3.2. The capital requirement shall be 8 % of the value of the securities or cash owed to the institution multiplied by the risk weighting applicable to the relevant counter-party.

Repurchase and reverse repurchase agreements and securities lending and borrowing

4.1. In the case of repurchase agreements and securities lending based on securities included in the trading book the institution shall calculate the difference between the market value of the securities and the amount borrowed by the institution or the market value of the collateral, where that difference is positive. In the case of reverse repurchase agreements and securities borrowing the institution shall calculate the difference between the amount the institution has lent or the market value of the collateral and the market value of the securities it has received, where that difference is positive.

The competent authorities shall take measures to ensure that the excess collateral given is acceptable.

Furthermore, the competent authorities may allow institutions not to include the amount of excess collateral in the calculations described in the first two sentences of this paragraph if the amount of excess collateral is guaranteed in such a way that the transferor is always assured that the excess collateral will be returned to it in the event of defaults of its counter-party.

Accrued interest shall be included in calculating the market value of amounts lent or borrowed and collateral.

4.2. The capital requirement shall be 8 % of the figure produced in accordance with paragraph 4.1, multiplied by the risk weighting applicable to the relevant counter-party.

OTC derivative instruments

5. In order to calculate the capital requirement on their OTC derivative instruments, institutions shall apply Annex II to Directive 89/647/EEC in the case of interest-rate and exchange-rate contracts; bought OTC equity options and covered warrants shall be subject to the treatment accorded to exchange-rate contracts in Annex II to Directive 89/647/EEC.

The risk weightings to be applied to the relevant counter-parties shall be determined in accordance with Article 2 (9) of this Directive.

OTHER

6. The capital requirements of Directive 89/647/EEC shall apply to those exposures in the form of fees, commission, interest, dividends and margin in exchange-traded futures or options contracts which are neither covered in this Annex or Annex I nor deducted from own funds under paragraph 2 (d) of Annex V and which are directly related to the items included in the trading book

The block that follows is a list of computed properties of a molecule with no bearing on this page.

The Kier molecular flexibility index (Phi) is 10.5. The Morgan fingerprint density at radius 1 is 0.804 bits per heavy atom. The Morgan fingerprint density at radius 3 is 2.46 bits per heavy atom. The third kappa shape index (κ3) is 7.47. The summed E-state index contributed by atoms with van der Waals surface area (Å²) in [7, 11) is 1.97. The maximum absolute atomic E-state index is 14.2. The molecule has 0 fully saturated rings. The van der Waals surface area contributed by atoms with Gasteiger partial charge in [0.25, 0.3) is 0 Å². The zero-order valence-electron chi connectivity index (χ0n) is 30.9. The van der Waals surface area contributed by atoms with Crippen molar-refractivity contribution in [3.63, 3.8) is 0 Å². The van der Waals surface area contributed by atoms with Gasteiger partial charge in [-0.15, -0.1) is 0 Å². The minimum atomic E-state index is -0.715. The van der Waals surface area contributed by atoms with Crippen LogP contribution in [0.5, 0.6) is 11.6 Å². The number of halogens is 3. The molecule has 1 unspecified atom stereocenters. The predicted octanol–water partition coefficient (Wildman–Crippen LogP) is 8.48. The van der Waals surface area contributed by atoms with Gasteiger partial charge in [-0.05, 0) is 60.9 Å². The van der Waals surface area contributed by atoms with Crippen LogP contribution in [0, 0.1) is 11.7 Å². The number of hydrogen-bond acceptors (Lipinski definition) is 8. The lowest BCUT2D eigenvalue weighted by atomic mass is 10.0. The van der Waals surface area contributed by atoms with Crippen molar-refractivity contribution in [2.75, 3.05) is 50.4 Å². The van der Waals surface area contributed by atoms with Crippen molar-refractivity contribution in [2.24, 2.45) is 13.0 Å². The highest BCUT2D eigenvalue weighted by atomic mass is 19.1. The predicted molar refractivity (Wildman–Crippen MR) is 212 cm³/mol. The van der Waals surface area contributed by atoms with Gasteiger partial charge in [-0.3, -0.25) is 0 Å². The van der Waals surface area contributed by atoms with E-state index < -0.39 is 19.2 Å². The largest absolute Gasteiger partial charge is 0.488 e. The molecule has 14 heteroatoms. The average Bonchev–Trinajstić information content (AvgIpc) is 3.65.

The risk weightings to be applied to the relevant counter-parties shall be determined in accordance with Article 2 (9) of this Directive.

ANNEX III

FOREIGN-EXCHANGE RISK

1. If an institution's overall net foreign-exchange position, calculated in accordance with the procedure set out below, exceeds 2 % of its total own funds, it shall multiply the excess by 8 % in order to calculate its own-funds requirement against foreign-exchange risk.

2. A two-stage calculation shall be used.

3.1. Firstly, the institution's net open position in each currency (including the reporting currency) shall be calculated. This position shall consist of the sum of the following elements (positive or negative):

- the net spot position (i.e. all asset items less all liability items, including accrued interest, in the currency in question),

- the net forward position (i.e. all amounts to be received less all amounts to be paid under forward exchange transactions, including currency futures and the principal on currency swaps not included in the spot position),

- irrevocable guarantees (and similar instruments) that are certain to be called,

- net future income/expenses not yet accrued but already fully hedged (at the discretion of the reporting institution and with the prior consent of the competent authorities, net future income/expenses not yet entered in accounting records but already fully hedged by forward foreign-exchange transactions may be included here). Such discretion must be exercised on a consistent basis,

- the net delta (or delta-based) equivalent of the total book of foreign-currency options,

- the market value of other (i.e. non-foreign-currency) options,

- any positions which an institution has deliberately taken in order to hedge against the adverse effect of the exchange rate on its capital ratio may be excluded from the calculation of net open currency positions. Such positions should be of a non-trading or structural nature and their exclusion, and any variation of the terms of their exclusion, shall require the consent of the competent authorities. The same treatment subject to the same conditions as above may be applied to positions which an institution has which relate to items that are already deducted in the calculation of own funds.